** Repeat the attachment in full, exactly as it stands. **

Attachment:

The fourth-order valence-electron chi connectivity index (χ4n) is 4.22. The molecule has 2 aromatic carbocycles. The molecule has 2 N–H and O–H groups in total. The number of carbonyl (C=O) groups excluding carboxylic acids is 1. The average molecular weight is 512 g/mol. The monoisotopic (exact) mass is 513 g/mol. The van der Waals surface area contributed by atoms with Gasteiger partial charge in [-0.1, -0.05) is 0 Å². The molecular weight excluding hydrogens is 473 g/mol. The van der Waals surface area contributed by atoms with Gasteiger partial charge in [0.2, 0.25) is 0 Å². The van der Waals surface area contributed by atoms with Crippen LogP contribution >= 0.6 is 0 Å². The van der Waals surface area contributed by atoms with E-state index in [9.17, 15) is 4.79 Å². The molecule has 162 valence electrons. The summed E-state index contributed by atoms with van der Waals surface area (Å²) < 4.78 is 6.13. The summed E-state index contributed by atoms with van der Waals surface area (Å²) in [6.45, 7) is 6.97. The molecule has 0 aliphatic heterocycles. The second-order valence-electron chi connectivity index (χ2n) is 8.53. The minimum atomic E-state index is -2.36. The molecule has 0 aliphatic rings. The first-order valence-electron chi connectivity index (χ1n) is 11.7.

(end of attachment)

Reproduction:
The fourth-order valence-electron chi connectivity index (χ4n) is 4.22. The molecule has 2 aromatic carbocycles. The molecule has 2 N–H and O–H groups in total. The number of carbonyl (C=O) groups excluding carboxylic acids is 1. The average molecular weight is 512 g/mol. The monoisotopic (exact) mass is 513 g/mol. The van der Waals surface area contributed by atoms with Gasteiger partial charge in [-0.1, -0.05) is 0 Å². The molecular weight excluding hydrogens is 473 g/mol. The van der Waals surface area contributed by atoms with Gasteiger partial charge in [0.2, 0.25) is 0 Å². The van der Waals surface area contributed by atoms with Crippen LogP contribution >= 0.6 is 0 Å². The van der Waals surface area contributed by atoms with E-state index in [9.17, 15) is 4.79 Å². The molecule has 162 valence electrons. The summed E-state index contributed by atoms with van der Waals surface area (Å²) < 4.78 is 6.13. The summed E-state index contributed by atoms with van der Waals surface area (Å²) in [6.45, 7) is 6.97. The molecule has 0 aliphatic heterocycles. The second-order valence-electron chi connectivity index (χ2n) is 8.53. The minimum atomic E-state index is -2.36. The molecule has 0 aliphatic rings. The first-order valence-electron chi connectivity index (χ1n) is 11.7.